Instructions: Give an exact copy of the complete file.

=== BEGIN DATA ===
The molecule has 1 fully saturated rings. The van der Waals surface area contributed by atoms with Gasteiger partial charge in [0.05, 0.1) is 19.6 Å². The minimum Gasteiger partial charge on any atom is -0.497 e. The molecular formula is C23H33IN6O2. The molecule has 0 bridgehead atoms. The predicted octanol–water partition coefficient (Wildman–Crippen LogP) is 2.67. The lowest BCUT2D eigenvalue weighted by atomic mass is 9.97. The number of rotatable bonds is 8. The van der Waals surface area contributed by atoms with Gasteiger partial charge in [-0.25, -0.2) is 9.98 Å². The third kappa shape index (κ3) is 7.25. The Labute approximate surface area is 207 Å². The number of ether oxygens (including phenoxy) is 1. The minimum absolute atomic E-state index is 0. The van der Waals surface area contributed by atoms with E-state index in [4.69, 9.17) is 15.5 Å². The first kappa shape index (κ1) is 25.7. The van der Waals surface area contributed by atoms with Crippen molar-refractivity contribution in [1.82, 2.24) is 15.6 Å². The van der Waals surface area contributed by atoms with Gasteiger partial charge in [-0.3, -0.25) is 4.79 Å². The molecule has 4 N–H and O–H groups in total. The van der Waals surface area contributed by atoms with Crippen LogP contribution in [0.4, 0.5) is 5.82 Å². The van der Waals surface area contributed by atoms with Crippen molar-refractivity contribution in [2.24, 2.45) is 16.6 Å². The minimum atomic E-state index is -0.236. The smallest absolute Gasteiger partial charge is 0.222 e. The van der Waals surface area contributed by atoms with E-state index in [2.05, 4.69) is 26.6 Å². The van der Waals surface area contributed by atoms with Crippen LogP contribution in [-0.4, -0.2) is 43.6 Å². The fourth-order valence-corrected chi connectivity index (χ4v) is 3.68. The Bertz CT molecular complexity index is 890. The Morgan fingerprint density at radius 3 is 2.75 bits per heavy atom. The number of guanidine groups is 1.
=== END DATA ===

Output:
The molecule has 1 fully saturated rings. The van der Waals surface area contributed by atoms with Gasteiger partial charge in [0.05, 0.1) is 19.6 Å². The minimum Gasteiger partial charge on any atom is -0.497 e. The molecular formula is C23H33IN6O2. The molecule has 0 bridgehead atoms. The predicted octanol–water partition coefficient (Wildman–Crippen LogP) is 2.67. The lowest BCUT2D eigenvalue weighted by atomic mass is 9.97. The number of rotatable bonds is 8. The van der Waals surface area contributed by atoms with Gasteiger partial charge in [-0.25, -0.2) is 9.98 Å². The third kappa shape index (κ3) is 7.25. The Labute approximate surface area is 207 Å². The number of ether oxygens (including phenoxy) is 1. The minimum absolute atomic E-state index is 0. The van der Waals surface area contributed by atoms with E-state index in [4.69, 9.17) is 15.5 Å². The first kappa shape index (κ1) is 25.7. The van der Waals surface area contributed by atoms with Crippen molar-refractivity contribution in [1.82, 2.24) is 15.6 Å². The van der Waals surface area contributed by atoms with Gasteiger partial charge in [-0.3, -0.25) is 4.79 Å². The molecule has 4 N–H and O–H groups in total. The van der Waals surface area contributed by atoms with Crippen LogP contribution in [0.4, 0.5) is 5.82 Å². The van der Waals surface area contributed by atoms with Crippen molar-refractivity contribution in [2.24, 2.45) is 16.6 Å². The minimum atomic E-state index is -0.236. The smallest absolute Gasteiger partial charge is 0.222 e. The van der Waals surface area contributed by atoms with E-state index in [2.05, 4.69) is 26.6 Å². The van der Waals surface area contributed by atoms with Crippen LogP contribution in [-0.4, -0.2) is 43.6 Å². The fourth-order valence-corrected chi connectivity index (χ4v) is 3.68. The Bertz CT molecular complexity index is 890. The Morgan fingerprint density at radius 3 is 2.75 bits per heavy atom. The number of guanidine groups is 1.